Top Stories of 2022: Scientific Breakthroughs, New Partnerships and Prestigious Awards
2022 has been an outstanding year for the College of Computer, Mathematical, and Natural Sciences (CMNS). CMNS students, faculty and staff members made important discoveries, won impressive awards and secured public partnerships.
As 2022 comes to a close, take some time to revisit our most-read stories of the year and discover some that you may have missed.
- Two Science Terps Named 2022 Churchill Scholars – Science Terps Steven Jin and Naveen Raman were awarded 2022 Winston Churchill Scholarships, which offered them full funding to pursue a one-year master’s degree at the University of Cambridge in the United Kingdom. The scholarship, valued at around $60,000, covers all educational fees and provides living and travel allowances.
- New Computer Simulation Cracks Mystery of Cancer Drug Resistance – Published in the journal Angewandte Chemie, a study led by Pratyush Tiwary, an assistant professor in the University of Maryland’s Department of Chemistry and Biochemistry and Institute for Physical Science and Technology, used computational chemistry to determine what causes resistance to a ‘miracle’ cancer drug at the molecular level. This discovery could lead to broad applications for the pharmaceutical industry, potentially yielding drugs that target a variety of diseases with higher rates of efficacy.
- Sylvester James Gates, Jr. Returns to UMD Faculty as Clark Leadership Chair in Science – Sylvester James Gates, Jr., a member of the National Academy of Sciences and recipient of the National Medal of Science, rejoined the University of Maryland faculty in July 2022 to hold the Clark Leadership Chair in Science and a joint appointment in the Department of Physics and the School of Public Policy.
- From CS to HBO – Delante Desouza (B.S. ‘16, computer science) made the jump from digital marketing specialist to a starring role as Michael Cooper in the HBO series about the Los Angeles Lakers, "Winning Time: The Rise of the Lakers Dynasty" on HBO. The 10-episode series chronicling the meteoric rise of the Lakers in the 1980s premiered in March 2022 and was renewed for a second season in April 2022.
- State of Maryland and University of Maryland Partner to Build World-class Atmospheric System of Weather-observing Towers – In October 2022, Gov. Larry Hogan announced a groundbreaking partnership between the state of Maryland and the University of Maryland to build and operate the Maryland Mesonet, a state-of-the-art network of 75 weather-observing towers spanning the state that will provide real-time community-level monitoring and improve situational awareness during rapidly changing weather conditions. UMD’s Department of Atmospheric and Oceanic Science will leverage its faculty members' and graduate students’ knowledge and skills in monitoring, analysis and modeling to design, build, operate and maintain the Maryland Mesonet.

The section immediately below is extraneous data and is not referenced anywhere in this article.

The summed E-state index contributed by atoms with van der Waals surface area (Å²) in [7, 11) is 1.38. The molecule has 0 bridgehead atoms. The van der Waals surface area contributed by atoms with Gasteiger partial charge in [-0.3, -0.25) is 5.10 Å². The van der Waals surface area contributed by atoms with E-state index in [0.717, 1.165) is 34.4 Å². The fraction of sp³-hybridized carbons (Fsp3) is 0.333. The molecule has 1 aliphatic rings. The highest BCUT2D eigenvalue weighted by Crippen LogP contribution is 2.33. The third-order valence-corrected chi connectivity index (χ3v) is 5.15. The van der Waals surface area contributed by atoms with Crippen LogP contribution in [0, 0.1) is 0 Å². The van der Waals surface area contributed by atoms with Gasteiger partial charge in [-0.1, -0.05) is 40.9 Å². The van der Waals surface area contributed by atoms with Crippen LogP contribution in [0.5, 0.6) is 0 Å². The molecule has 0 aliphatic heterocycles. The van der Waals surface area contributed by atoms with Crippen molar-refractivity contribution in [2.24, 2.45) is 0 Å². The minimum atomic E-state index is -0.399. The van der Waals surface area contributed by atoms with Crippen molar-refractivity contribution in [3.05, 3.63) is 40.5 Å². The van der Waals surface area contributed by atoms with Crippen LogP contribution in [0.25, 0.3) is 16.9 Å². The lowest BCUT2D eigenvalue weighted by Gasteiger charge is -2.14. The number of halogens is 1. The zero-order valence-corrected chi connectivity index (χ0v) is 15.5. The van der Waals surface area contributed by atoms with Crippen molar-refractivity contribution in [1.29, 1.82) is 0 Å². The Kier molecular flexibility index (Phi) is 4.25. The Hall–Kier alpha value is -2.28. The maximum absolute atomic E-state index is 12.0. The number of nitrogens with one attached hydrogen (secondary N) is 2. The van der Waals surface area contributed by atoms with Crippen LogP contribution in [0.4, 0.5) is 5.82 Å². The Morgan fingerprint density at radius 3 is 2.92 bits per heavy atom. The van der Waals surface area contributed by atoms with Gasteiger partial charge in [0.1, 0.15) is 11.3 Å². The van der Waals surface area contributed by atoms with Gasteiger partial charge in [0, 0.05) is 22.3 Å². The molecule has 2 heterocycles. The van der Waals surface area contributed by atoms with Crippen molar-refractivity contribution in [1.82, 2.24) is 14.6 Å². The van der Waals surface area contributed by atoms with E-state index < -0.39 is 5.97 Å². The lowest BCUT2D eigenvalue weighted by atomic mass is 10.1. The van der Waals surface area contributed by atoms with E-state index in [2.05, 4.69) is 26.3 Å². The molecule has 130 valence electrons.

- Supernova Ph.D. Student Selected for NASA Pathways – Working at NASA was always the dream for UMD astronomy Ph.D. student Isiah Holt – and his dream became a reality in January 2022 when he was selected for the Pathways internship program at NASA’s Goddard Space Flight Center, which offers a direct pipeline to full-time employment.
- Six Science Terps Received CMNS Alumni Network Summer Awards – Every year, the College of Computer, Mathematical, and Natural Sciences Alumni Network offers summer awards to help undergraduates defray costs related to conducting research, attending conferences or interning. This summer, six Science Terps furthered their professional and career development with funding from the Undergraduate Summer Research, Travel, and Educational Enrichment Awards program.
- UMD Scientists Identify Mechanism Responsible for Fruit and Seed Development in Flowering Plants – With rising global temperatures and dwindling pollinator populations, food production has become increasingly difficult for the world’s growers. A study from researchers at UMD’s Department of Cell Biology and Molecular Genetics addressed this issue, providing insight into exactly how flowering plants develop fruits and seeds.
- UMD Biologist Contributes to 2022 Nobel Prize in Medicine Research – Assistant Professor of Biology Philip Johnson played a key role in Swedish scientist Svante Pääbo’s research on the Neanderthal genome – which won the 2022 Nobel Prize in medicine. From 2006 to 2014, Johnson collaborated with Pääbo on studies aimed at unlocking the mysteries of human evolution.
- Urban Trees Rooted in Redlining and Environmental Injustice – Neighborhood street trees in Baltimore tell a tale of both historical racial discrimination and modern reparation, according to a study led by Assistant Professor of Entomology Karin Burghardt. The team’s findings were published in the journal Ecology in October.